Week of October 20, 2002

Cosmic Craters

Get into your rocket and prepare to blast off for the Earth, Sun and Moon at www.earthsunmoon.co.uk. During your trip, you can watch the Earth rotate on its axis and revolve around the sun. While you fly by the sun, you'll discover what's located at its center and why it's called a flaming ball of gas. Take a quick tour of the moon and find out how its craters were formed. On your journey home, remember to find out which part of the Earth has gone to sleep.

Nominate a cool Web site at

Visit the Featured Web sites to find the answers

Which planets have liquid water on them?

Earth and Jupiter
Earth, Jupiter and Neptune


The word "tundra" means "treeless plain" and comes from what language?



How old is our solar system?
One billion years old
Five billion years old
Ten billion years old




Explore the Biomes

Your mission, if you choose to accept it, is Mission: Biomes at http://earthobservatory.nasa.gov/Experiments/Biome. Bill Botanist will help you answer the age-old question "To Plant or Not to Plant?" Take a walk through the Temperate Deciduous Forest and collect colorful leaves. Then, discover why fires are common in the Shrublands during hot, dry summers. You can find out about the grasses in the Grasslands. Or learn the difference between a temperate and a tropical Rainforest.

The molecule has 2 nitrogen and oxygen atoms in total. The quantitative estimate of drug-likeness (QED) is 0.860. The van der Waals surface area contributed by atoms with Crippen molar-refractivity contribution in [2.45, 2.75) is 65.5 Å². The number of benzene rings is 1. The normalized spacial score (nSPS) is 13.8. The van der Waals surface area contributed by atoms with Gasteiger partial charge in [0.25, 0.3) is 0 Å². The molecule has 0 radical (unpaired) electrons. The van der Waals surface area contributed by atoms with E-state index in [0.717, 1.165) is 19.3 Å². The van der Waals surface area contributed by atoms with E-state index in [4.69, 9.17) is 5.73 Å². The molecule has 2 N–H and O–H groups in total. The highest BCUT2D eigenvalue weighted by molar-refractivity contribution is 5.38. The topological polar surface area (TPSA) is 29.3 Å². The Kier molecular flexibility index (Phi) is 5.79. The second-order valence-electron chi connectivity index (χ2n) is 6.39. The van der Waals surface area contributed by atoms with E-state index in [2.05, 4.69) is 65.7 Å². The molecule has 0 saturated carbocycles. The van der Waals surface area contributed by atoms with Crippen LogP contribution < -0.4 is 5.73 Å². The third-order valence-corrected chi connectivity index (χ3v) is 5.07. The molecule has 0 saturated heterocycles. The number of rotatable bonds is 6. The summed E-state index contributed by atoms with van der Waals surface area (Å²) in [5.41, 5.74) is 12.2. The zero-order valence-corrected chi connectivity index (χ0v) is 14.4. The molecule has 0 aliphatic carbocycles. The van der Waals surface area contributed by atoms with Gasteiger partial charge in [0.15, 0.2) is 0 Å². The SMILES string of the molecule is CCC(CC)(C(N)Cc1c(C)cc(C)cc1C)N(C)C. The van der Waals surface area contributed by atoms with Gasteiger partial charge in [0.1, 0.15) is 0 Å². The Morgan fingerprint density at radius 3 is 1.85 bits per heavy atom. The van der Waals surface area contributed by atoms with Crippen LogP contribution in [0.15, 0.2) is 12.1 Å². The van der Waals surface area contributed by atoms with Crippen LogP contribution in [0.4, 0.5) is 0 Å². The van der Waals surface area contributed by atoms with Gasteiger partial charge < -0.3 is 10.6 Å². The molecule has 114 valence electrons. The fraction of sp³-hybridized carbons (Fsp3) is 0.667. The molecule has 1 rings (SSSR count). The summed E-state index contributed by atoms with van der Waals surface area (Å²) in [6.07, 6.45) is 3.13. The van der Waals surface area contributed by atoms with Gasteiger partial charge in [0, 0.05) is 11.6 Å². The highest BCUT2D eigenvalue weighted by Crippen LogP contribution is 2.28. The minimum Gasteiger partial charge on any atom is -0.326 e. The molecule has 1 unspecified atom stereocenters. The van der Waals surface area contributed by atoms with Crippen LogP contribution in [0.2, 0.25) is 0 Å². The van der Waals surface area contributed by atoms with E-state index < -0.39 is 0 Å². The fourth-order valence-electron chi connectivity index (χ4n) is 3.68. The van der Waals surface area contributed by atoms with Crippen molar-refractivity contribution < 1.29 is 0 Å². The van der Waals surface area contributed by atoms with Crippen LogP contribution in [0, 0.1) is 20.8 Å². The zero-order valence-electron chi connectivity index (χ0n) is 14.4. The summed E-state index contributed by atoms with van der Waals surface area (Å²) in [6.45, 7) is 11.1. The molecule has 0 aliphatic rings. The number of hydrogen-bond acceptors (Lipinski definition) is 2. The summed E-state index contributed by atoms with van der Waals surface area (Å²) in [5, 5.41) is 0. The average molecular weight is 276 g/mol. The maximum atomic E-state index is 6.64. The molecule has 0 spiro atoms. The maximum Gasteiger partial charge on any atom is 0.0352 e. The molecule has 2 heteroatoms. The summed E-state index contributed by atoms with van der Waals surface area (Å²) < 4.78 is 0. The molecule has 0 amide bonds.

Lost in Amazing Space

Learn amazing facts about Amazing Space at http://amazing-space.stsci.edu. You can explore Galaxies Galore, learn The Truth About Black Holes and be a Mission Mastermind at this site. As a Galaxy Hunter, you'll visit the wildest places in space and learn about light waves. If you're interested in Comets, try making your own comet out of a multitude of materials. As you near the end of your space exploration, go to the Hubble Deep Field Academy and become a Universal Graduate.

Would a laptop for every student be a helpful tool or a distraction? Why?


Speak Out Here!

Making Math Manageable

In my math classes, most students either love math or hate it. There doesn't seem to be any middle ground. For some students, math is a challenge, while for others, it is a burden. Whichever way you view math, you will probably find the following sites helpful. Give them a quick peek to see for yourself.

AAA Math


Math in Daily Life

More Mathematics Than Science

Algebra: An Introduction for Kids
http://pittsford.monroe.edu/jefferson/calfieri/algebra/ AlgebraMain.html


(The last site is no longer available.)

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